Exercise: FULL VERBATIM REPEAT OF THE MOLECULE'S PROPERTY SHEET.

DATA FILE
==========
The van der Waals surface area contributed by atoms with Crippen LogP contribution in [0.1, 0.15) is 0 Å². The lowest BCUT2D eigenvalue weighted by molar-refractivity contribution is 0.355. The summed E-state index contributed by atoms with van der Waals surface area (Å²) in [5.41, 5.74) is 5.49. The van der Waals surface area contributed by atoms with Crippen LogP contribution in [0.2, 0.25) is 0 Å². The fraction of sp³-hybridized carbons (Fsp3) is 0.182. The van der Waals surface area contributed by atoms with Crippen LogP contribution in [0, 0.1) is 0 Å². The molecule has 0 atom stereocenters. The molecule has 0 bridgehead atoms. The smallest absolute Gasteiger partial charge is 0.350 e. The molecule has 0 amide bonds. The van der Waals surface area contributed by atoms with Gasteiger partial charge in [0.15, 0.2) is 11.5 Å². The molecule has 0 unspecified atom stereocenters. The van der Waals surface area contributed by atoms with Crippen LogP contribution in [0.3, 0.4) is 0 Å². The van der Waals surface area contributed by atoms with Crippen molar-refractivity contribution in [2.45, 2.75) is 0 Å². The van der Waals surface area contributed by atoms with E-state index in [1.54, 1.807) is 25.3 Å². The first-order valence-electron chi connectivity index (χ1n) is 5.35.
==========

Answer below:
The van der Waals surface area contributed by atoms with Crippen LogP contribution in [0.1, 0.15) is 0 Å². The lowest BCUT2D eigenvalue weighted by molar-refractivity contribution is 0.355. The summed E-state index contributed by atoms with van der Waals surface area (Å²) in [5.41, 5.74) is 5.49. The van der Waals surface area contributed by atoms with Crippen LogP contribution in [0.2, 0.25) is 0 Å². The fraction of sp³-hybridized carbons (Fsp3) is 0.182. The van der Waals surface area contributed by atoms with Crippen LogP contribution in [0, 0.1) is 0 Å². The molecule has 0 atom stereocenters. The molecule has 0 bridgehead atoms. The smallest absolute Gasteiger partial charge is 0.350 e. The molecule has 0 amide bonds. The van der Waals surface area contributed by atoms with Gasteiger partial charge in [0.15, 0.2) is 11.5 Å². The molecule has 0 unspecified atom stereocenters. The van der Waals surface area contributed by atoms with Crippen LogP contribution in [0.3, 0.4) is 0 Å². The van der Waals surface area contributed by atoms with Crippen molar-refractivity contribution in [2.45, 2.75) is 0 Å². The van der Waals surface area contributed by atoms with E-state index in [1.54, 1.807) is 25.3 Å². The first-order valence-electron chi connectivity index (χ1n) is 5.35.